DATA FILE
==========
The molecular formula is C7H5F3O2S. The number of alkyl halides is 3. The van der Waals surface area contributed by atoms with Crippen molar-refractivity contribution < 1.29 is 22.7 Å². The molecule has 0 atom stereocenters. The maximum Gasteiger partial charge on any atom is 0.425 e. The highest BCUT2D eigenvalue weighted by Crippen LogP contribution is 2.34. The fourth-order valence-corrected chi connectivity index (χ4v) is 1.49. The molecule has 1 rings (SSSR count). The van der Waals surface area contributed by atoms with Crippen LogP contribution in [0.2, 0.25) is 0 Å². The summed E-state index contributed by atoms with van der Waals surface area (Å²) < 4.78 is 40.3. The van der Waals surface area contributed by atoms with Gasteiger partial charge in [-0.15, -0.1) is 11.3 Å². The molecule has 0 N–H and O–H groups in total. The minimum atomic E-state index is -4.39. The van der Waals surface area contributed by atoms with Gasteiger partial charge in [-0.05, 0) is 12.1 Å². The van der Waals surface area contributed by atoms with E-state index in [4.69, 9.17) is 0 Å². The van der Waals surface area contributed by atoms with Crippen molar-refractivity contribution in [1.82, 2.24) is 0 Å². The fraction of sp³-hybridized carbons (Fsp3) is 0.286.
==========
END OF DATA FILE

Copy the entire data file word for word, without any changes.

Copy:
The molecular formula is C7H5F3O2S. The number of alkyl halides is 3. The van der Waals surface area contributed by atoms with Crippen molar-refractivity contribution < 1.29 is 22.7 Å². The molecule has 0 atom stereocenters. The maximum Gasteiger partial charge on any atom is 0.425 e. The highest BCUT2D eigenvalue weighted by Crippen LogP contribution is 2.34. The fourth-order valence-corrected chi connectivity index (χ4v) is 1.49. The molecule has 1 rings (SSSR count). The van der Waals surface area contributed by atoms with Crippen LogP contribution in [0.2, 0.25) is 0 Å². The summed E-state index contributed by atoms with van der Waals surface area (Å²) < 4.78 is 40.3. The van der Waals surface area contributed by atoms with Gasteiger partial charge in [-0.15, -0.1) is 11.3 Å². The molecule has 0 N–H and O–H groups in total. The minimum atomic E-state index is -4.39. The van der Waals surface area contributed by atoms with Gasteiger partial charge in [-0.05, 0) is 12.1 Å². The van der Waals surface area contributed by atoms with E-state index in [4.69, 9.17) is 0 Å². The van der Waals surface area contributed by atoms with Crippen molar-refractivity contribution in [1.82, 2.24) is 0 Å². The fraction of sp³-hybridized carbons (Fsp3) is 0.286.